August 2013 - Staying focused

Staying focused: Keeping patients at the center of health care decision-making

Over the past 18 months Saskatchewan’s health system has become synonymous with the concept of “transformation”.  With so much change happening so quickly all around us, it got me wondering: Are we staying focused on what’s most important?

There is no question we are in dire need of change. We have been falling behind in meeting the demands of our growing and ageing population, who have increasingly complex medical needs that require more and more of the system and those who work in it.

While there is no easy answer to what this transformation should look like and definitely no quick fix, one thing is certain, the clock is ticking and time is running out. We need to do something.

Arguably, the single greatest potential threat to patient safety and quality of care in Saskatchewan will be a loss of focus on the sole purpose for our health system’s existence – the patients and families who depend on us. They must remain at the center of each and every decision we make and their needs must be the primary driver for change. Unfortunately though, we have reached a crossroads and are now at risk of losing this focus due to the excessive budgetary demands placed on our Regional Health Authorities.

When Regional Health Authorities are forced to make organizational and operational decisions based exclusively on budgetary pressures, patients will eventually suffer. 

We would be remiss if we did not acknowledge the growing financial constraints we face today, but we cannot let the “bottom line” take precedence over patient needs.  It is fair to say this is easier said than done, as all too often these economic pressures are proving too great and decisions are being considered that are not necessarily always in the best of interest of patients.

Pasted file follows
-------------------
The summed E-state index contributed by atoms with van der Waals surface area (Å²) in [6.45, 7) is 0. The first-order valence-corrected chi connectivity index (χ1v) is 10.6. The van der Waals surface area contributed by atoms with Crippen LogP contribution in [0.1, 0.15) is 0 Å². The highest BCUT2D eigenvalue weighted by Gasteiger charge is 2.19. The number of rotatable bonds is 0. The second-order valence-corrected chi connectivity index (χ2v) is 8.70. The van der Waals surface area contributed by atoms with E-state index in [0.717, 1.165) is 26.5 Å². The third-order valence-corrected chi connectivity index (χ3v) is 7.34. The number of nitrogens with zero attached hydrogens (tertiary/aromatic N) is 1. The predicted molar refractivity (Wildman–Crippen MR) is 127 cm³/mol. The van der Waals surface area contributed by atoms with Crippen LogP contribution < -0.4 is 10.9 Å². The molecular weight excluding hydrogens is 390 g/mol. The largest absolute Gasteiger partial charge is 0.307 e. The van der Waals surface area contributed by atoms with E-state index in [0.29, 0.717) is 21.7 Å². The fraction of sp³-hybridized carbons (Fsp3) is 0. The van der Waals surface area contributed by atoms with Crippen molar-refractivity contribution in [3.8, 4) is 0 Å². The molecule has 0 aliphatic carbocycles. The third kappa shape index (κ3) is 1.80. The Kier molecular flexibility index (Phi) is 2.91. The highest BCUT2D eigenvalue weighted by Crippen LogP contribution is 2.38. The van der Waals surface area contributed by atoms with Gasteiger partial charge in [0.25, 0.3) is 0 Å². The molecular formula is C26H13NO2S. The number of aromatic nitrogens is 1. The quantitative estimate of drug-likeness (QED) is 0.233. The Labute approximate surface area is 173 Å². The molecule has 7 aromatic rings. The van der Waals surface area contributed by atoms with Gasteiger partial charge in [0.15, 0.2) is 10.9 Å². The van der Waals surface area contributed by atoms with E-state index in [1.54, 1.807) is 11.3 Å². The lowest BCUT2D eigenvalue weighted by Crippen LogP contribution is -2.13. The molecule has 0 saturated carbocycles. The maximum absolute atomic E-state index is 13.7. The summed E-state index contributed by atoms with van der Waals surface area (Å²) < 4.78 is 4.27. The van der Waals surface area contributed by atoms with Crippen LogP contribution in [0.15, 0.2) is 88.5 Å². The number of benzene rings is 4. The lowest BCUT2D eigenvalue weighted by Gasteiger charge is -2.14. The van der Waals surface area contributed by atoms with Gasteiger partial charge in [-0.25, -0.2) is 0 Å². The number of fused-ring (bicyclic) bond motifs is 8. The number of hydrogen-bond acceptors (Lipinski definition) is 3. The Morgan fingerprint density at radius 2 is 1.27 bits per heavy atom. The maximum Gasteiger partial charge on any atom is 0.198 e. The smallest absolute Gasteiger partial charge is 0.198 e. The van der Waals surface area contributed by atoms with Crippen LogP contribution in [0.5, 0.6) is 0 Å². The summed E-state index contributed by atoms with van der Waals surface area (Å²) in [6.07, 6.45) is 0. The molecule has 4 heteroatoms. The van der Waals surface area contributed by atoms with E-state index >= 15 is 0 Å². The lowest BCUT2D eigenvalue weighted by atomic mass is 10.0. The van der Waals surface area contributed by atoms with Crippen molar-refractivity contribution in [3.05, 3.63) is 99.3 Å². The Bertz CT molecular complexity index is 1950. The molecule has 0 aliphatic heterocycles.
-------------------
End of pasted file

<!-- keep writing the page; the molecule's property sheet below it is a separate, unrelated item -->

When this happens we need to take a step back and look at what evidence exists to support our actions.

A significant and growing body of research points to the critical importance of having registered nurses at the forefront of any change.  This research is consistently telling us that appropriate registered nurse staffing is linked to better patient care.  This means shorter hospital stays, a decreased risk of hospital acquired infections and complications and ultimately better patient outcomes.  All of this translates into medical cost savings, improved productivity, and lives saved.  Research, therefore, clearly illustrates the significance of appropriate registered nurse staffing as a means to effectively bend the cost curve.

The registered nursing profession is rooted in clinical expertise and judgment, critical thinking, analysis, problem-solving, decision-making and leadership.  These skills have been acquired through extensive education and clinical experience. Registered nurses are the coordinators of patient care and no other provider has the required knowledge and expertise to do what they do. Quite simply, there is no substitute for a registered nurse.

When we see a decline in registered nurse positions in a system that is frequently at overcapacity we all need to be concerned.  When we see an increase in registered nurse layoffs and replacement with other care providers, in spite of what research and evidence is saying, we need to sit up and take notice.  With all that we know about the registered nursing profession and its impact on quality of care it seems counterproductive to be making decisions that reduce the numbers of registered nurses at the bedside.

There are many commendable transformational changes happening all around us under the umbrella of Lean Systems Management.  These range from primary health care redesign, to the Saskatchewan Surgical Initiative and new models of care such as Collaborative Emergency Centres to address rural emergency service deficiencies. Frankly, there is a lot going on and it’s all happening incredibly fast. 

If we hope to be successful and to truly improve access to high quality, safe patient care for all Saskatchewan residents we cannot lose sight of the patient. All future staffing, policy and other organizational change decisions must be informed by research, evidence and best practices and not simply dictated by dollars and cents.   

We need to stay focused, work together and repeatedly ask ourselves at every turn – “Is this in the best interest of the patients and families we care for?” The long and short of it all – the answer can be found in the research.

Tracy Zambory, RN

President

 

Visit www.makingthedifference.ca to read the research and see how registered nurses make a difference.